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RCMP officers reprimanded for unauthorized spying on reporters, minister says

Rogue group of RCMP officers investigating a leak of a secret document spied on La Presse reporters for more than a week without authorization


 
Public Safety Minister Ralph Goodale responds to a question during Question Period in the House of Commons, Thursday, February 4, 2016 in Ottawa. THE CANADIAN PRESS/Adrian Wyld

Public Safety Minister Ralph Goodale responds to a question during Question Period in the House of Commons, Thursday, February 4, 2016 in Ottawa. THE CANADIAN PRESS/Adrian Wyld

OTTAWA – Public Safety Minister Ralph Goodale says RCMP investigators have been reprimanded for conducting unauthorized surveillance on two journalists nine years ago.

Goodale’s comments Wednesday followed a CBC News report that a rogue group of RCMP officers investigating a leak of a secret document spied on the pair for more than a week without authorization.

The Mounties placed two Ottawa-based journalists working for Montreal newspaper La Presse, Joel-Denis Bellavance and Gilles Toupin, under physical surveillance for nine days in 2007, says the report, based on a government briefing note obtained by the broadcaster through the Access to Information Act.

The RCMP was looking into the leak of a Canadian Security Intelligence Service document about a terror suspect. The police force hoped that keeping tabs on the reporters would lead them to the leaker.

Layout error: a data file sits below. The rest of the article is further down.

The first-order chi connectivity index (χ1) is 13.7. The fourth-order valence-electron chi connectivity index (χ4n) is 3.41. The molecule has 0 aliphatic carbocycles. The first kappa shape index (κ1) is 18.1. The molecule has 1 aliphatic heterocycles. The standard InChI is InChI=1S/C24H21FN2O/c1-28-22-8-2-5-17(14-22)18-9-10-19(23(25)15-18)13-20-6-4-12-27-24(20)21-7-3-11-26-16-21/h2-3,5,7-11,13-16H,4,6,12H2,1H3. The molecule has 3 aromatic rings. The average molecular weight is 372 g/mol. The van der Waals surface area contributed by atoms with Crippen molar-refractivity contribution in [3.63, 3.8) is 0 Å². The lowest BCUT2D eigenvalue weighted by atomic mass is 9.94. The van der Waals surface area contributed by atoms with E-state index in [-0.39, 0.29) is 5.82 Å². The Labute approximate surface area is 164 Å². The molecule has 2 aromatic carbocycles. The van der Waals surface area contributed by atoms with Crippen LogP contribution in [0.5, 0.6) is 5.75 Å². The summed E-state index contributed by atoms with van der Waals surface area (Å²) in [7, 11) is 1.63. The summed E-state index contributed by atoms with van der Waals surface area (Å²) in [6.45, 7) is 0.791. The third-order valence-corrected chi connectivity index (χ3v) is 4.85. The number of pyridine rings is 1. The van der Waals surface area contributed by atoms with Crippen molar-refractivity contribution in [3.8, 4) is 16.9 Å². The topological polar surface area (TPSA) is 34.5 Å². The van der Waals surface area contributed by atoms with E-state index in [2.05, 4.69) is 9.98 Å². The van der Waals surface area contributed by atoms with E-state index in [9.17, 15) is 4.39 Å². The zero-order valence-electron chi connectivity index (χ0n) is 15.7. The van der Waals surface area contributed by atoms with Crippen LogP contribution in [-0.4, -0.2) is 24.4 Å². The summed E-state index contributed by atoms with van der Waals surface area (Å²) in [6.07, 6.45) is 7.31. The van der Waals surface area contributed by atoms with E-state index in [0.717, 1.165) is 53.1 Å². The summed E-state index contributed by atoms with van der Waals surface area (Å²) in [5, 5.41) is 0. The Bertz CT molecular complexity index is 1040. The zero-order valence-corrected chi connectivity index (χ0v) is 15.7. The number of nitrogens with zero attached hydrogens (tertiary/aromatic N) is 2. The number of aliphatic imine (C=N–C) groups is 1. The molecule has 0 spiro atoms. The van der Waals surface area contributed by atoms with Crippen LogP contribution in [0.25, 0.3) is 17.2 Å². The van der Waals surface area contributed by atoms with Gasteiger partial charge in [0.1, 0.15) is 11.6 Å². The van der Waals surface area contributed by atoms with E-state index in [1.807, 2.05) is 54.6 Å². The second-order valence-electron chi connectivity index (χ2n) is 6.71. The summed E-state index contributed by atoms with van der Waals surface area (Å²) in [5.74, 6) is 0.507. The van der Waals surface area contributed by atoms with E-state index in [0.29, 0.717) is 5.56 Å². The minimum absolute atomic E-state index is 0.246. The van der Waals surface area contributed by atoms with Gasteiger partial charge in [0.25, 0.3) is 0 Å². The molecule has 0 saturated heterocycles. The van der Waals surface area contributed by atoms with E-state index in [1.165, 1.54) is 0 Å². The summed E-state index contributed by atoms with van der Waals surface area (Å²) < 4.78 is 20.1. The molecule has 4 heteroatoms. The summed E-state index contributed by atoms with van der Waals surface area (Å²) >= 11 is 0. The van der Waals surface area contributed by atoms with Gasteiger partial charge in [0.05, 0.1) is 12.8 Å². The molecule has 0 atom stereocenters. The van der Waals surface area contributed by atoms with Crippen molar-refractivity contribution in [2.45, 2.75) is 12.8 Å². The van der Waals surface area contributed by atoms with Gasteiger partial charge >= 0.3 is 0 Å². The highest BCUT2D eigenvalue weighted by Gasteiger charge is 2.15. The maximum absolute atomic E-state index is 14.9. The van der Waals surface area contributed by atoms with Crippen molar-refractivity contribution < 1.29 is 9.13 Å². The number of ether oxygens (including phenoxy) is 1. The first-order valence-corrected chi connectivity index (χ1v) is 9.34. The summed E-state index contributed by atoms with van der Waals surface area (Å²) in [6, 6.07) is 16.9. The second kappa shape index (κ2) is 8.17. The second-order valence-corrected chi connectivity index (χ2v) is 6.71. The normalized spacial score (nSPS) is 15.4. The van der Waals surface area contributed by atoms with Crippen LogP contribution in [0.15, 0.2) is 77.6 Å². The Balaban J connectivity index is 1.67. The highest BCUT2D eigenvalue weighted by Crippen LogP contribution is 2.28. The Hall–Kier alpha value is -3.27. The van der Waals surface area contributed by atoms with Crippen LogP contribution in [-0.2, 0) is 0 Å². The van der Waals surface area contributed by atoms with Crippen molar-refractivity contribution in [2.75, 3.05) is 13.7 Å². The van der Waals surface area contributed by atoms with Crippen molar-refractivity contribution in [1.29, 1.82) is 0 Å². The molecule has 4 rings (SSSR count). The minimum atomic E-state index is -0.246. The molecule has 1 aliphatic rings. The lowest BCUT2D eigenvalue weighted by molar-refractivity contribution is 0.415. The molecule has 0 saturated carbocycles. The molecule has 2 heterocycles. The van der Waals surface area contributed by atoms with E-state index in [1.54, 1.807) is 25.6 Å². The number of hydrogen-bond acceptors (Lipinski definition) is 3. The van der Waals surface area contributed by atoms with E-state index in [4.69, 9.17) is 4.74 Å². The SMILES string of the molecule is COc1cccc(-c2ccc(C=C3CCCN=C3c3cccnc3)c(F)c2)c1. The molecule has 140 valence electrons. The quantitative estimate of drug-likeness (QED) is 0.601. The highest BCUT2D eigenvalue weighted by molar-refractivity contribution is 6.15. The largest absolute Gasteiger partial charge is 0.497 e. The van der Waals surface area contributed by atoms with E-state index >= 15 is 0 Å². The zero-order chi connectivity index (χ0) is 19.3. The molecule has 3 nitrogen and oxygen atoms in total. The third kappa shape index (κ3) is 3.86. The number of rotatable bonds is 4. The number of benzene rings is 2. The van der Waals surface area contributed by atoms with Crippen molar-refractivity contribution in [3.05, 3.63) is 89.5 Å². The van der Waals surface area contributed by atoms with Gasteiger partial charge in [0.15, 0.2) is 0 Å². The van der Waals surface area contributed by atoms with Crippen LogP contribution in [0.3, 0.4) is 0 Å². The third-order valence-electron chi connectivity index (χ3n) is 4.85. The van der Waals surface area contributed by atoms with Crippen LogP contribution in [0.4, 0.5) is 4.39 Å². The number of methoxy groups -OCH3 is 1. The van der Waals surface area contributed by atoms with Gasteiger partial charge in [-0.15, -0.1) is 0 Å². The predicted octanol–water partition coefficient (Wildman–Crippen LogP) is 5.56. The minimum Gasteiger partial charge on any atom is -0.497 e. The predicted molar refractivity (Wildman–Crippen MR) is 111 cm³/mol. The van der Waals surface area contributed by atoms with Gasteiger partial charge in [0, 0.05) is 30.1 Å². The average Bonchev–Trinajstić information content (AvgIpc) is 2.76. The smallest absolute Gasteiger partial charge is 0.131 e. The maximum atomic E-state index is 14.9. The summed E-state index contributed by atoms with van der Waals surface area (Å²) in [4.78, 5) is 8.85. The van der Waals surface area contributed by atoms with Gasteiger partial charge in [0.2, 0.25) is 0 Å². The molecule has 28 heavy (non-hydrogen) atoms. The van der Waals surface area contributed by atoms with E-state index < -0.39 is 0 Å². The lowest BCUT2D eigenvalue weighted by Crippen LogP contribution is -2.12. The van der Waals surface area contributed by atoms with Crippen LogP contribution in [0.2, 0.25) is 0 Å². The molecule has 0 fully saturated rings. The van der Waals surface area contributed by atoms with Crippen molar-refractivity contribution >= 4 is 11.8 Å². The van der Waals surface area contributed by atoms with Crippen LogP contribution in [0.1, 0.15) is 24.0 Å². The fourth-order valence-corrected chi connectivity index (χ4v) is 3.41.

CBC says the surveillance was done without the required permission of Bob Paulson, an acting assistant commissioner at the time and now commissioner of the RCMP.

The Mounties had no immediate details Wednesday about the reprimands.

Prime Minister Justin Trudeau said the surveillance was unacceptable and noted that an apology had been given to the journalists involved.

NDP Leader Tom Mulcair said a public inquiry should be called into the matter and the New Democrats pressed the Liberals during the daily question period in the House of Commons.

“Freedom of the press is a fundamental Canadian value that’s enshrined in the charter,” Goodale told the House.

“The unauthorized surveillance was entirely unacceptable. It was contrary to a ministerial directive. It was contrary to RCMP policy, and it was stopped when RCMP headquarters became aware of it, and the investigators have been reprimanded.”

The rogue team was acting contrary to the RCMP rule book for investigations into so-called “sensitive sectors,” a term that refers to criminal probes involving academia, politics, religion, the media and trade unions, the CBC said.

According to the broadcaster, the briefing note says the unidentified Mounties received “criticism” for not seeking approval for the nine-day surveillance operation.

“While journalists have no privilege or immunity from investigation, the application of the RCMP’s sensitive sector approval policy recognizes that the state’s interests in the investigation of crime and the freedom of the press (or religious/academic freedom) need to be balanced appropriately on a case-by-case basis,” says the note, approved by Paulson on Nov. 13 last year.

“Vital to maintaining this balance is the centralized independent governance of these criminal investigations — a framework that was just being implemented at the time of these events in 2007.”

Though the RCMP monitoring of the two reporters was unauthorized, the note adds that “limited physical surveillance” of the journalists was approved by the police force in 2008 but never carried out.


 
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